In 2012, news reports suggested that the firm’s top 30 partners “pulled down an average $33 million a year in compensation in recent years.” A subsequent column by Felix Salmon guessed that the average investment professional at Pimco was making “roughly $7 million each” annually.
A Pimco spokesman denied Salmon’s claim, responding that “The numbers cited in your blog post today are wildly inaccurate.”
Salmon’s speculation was, indeed, wildly inaccurate — to the downside. Actual bonuses at Pimco are higher, much higher, than probably any outsiders previously believed. Based on news reports, public records and new data obtained by Bloomberg View, it appears that Pimco had a 2013 bonus pool for its 60 managing directors of almost $1.5 billion.
So how much have Pimco’s top executives earned? According to documents provided to Bloomberg View by someone with knowledge of Pimco’s bonus policies, the numbers break down like this: Gross earned $290 million as his year-end bonus for 2013. Mohamed El-Erian, Pimco’s former chief executive officer and one-time heir apparent to Gross, received $230 million (El-Erian is a fellow Bloomberg View contributor).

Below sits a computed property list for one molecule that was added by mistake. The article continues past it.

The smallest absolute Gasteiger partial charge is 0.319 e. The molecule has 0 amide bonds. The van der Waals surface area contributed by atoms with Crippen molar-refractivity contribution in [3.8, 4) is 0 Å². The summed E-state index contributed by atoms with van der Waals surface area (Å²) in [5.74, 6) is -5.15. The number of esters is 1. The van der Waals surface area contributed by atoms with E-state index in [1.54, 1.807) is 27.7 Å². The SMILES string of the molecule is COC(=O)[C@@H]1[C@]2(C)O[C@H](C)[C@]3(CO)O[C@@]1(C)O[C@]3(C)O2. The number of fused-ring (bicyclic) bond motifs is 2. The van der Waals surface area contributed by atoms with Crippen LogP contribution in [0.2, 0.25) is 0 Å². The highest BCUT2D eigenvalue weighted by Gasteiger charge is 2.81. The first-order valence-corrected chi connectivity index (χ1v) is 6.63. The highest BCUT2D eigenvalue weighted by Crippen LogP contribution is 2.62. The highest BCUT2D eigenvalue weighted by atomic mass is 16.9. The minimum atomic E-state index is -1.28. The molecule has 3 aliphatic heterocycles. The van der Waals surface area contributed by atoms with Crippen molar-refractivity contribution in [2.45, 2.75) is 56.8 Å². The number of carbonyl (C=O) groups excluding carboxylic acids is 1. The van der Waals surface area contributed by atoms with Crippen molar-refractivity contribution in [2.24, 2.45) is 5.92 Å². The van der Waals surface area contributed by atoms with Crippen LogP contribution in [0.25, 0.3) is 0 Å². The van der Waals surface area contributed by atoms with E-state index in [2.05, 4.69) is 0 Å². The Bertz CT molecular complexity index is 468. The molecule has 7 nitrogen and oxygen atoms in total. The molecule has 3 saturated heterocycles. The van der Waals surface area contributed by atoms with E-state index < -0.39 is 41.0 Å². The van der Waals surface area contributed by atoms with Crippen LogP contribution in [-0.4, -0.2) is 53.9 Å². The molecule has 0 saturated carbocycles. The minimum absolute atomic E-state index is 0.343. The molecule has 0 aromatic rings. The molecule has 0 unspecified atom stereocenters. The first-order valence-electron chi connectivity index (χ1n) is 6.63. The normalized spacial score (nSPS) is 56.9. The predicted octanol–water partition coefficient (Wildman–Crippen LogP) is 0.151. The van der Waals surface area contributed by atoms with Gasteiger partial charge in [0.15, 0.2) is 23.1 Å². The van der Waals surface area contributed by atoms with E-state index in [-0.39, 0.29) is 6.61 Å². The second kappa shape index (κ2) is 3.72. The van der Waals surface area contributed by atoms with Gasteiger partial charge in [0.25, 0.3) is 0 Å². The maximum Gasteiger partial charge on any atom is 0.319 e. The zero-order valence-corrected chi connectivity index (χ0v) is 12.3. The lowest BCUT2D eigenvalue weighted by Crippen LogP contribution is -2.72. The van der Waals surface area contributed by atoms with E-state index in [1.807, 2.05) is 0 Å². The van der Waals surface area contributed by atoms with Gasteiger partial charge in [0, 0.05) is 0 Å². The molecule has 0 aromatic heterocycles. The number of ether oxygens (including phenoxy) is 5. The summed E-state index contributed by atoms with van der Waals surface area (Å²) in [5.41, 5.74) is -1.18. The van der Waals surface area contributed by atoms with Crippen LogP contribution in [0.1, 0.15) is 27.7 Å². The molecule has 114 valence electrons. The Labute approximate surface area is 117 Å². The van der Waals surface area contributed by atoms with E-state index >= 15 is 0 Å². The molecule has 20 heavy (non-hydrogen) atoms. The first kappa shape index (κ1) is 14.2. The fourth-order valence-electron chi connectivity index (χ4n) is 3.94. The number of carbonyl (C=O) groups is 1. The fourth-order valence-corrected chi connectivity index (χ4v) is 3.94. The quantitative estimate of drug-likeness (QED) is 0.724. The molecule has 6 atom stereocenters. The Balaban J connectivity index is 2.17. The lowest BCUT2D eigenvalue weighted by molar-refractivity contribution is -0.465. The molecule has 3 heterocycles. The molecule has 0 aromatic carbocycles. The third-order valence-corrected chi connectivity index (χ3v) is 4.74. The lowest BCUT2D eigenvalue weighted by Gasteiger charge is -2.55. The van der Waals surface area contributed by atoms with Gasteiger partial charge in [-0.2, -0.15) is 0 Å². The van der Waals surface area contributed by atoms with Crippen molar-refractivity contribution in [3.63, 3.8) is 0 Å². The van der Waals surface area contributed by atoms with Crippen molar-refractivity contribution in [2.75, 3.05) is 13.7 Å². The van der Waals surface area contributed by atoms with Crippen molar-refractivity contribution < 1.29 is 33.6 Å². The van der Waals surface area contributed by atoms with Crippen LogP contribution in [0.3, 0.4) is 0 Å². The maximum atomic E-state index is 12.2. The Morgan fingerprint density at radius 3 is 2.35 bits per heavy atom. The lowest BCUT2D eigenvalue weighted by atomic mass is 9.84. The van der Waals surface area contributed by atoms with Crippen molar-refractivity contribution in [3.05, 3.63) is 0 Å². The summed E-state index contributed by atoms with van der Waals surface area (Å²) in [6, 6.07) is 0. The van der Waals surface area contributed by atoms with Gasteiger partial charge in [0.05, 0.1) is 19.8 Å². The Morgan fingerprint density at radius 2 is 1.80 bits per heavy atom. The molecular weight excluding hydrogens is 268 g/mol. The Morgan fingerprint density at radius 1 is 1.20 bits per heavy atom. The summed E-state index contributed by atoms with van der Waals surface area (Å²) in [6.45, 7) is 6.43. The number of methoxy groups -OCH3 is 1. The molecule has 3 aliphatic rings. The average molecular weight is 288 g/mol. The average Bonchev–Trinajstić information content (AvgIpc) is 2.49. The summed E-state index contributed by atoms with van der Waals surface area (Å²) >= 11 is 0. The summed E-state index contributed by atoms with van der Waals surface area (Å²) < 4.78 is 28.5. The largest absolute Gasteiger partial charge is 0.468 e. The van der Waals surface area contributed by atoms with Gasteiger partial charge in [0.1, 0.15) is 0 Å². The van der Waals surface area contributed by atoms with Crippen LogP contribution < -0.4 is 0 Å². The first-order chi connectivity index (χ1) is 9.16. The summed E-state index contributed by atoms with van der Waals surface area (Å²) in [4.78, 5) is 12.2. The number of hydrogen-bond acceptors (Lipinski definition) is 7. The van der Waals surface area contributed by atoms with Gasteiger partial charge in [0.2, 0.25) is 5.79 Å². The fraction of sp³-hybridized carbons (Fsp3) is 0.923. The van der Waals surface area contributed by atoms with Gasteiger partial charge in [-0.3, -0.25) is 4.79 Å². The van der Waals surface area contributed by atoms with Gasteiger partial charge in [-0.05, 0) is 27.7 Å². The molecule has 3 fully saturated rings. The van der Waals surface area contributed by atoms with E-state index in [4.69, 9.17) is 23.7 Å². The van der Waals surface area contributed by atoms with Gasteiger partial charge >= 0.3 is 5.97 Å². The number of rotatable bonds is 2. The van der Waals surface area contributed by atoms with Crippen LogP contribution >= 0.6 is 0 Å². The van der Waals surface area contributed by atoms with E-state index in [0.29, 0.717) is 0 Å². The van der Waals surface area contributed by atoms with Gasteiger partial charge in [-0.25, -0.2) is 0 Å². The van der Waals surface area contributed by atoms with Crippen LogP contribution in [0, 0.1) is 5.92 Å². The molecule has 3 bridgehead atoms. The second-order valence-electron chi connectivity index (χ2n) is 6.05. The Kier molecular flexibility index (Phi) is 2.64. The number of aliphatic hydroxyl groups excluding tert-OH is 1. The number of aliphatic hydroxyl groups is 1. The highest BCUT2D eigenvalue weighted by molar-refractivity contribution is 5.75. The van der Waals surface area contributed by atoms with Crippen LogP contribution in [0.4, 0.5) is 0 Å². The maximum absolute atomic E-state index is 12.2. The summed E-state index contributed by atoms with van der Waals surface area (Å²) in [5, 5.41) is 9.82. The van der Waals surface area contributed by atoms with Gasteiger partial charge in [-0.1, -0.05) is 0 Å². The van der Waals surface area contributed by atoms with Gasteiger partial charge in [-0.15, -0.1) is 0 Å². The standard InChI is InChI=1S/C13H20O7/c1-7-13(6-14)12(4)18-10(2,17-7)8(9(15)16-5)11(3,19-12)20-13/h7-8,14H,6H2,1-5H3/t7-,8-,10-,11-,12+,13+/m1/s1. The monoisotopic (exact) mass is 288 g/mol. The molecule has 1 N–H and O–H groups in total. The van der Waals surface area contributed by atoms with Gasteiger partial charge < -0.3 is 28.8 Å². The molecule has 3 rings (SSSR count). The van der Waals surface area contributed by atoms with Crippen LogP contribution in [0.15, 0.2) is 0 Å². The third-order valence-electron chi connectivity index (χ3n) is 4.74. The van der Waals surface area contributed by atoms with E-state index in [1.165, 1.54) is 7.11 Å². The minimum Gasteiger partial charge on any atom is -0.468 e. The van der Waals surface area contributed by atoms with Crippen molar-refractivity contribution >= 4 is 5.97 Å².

And the story doesn’t end with Pimco’s two most visible (former) employees. Former deputy chief investment officer Daniel Ivascyn — now serving as Gross’s replacement as Pimco’s chief investment officer — took home a $70 million bonus. Wendy W. Cupps, the global head of product management, garnered $50 million, making her one of the highest-paid woman in finance. (Her rocky push into equities was the subject of well-publicized haranguing by Gross.) Douglas Hodge, now the CEO, took home $45 million of holiday cheer. These giant bonuses almost make the $22 million awarded to Pimco’s president, Jay Jacobs, seem puny.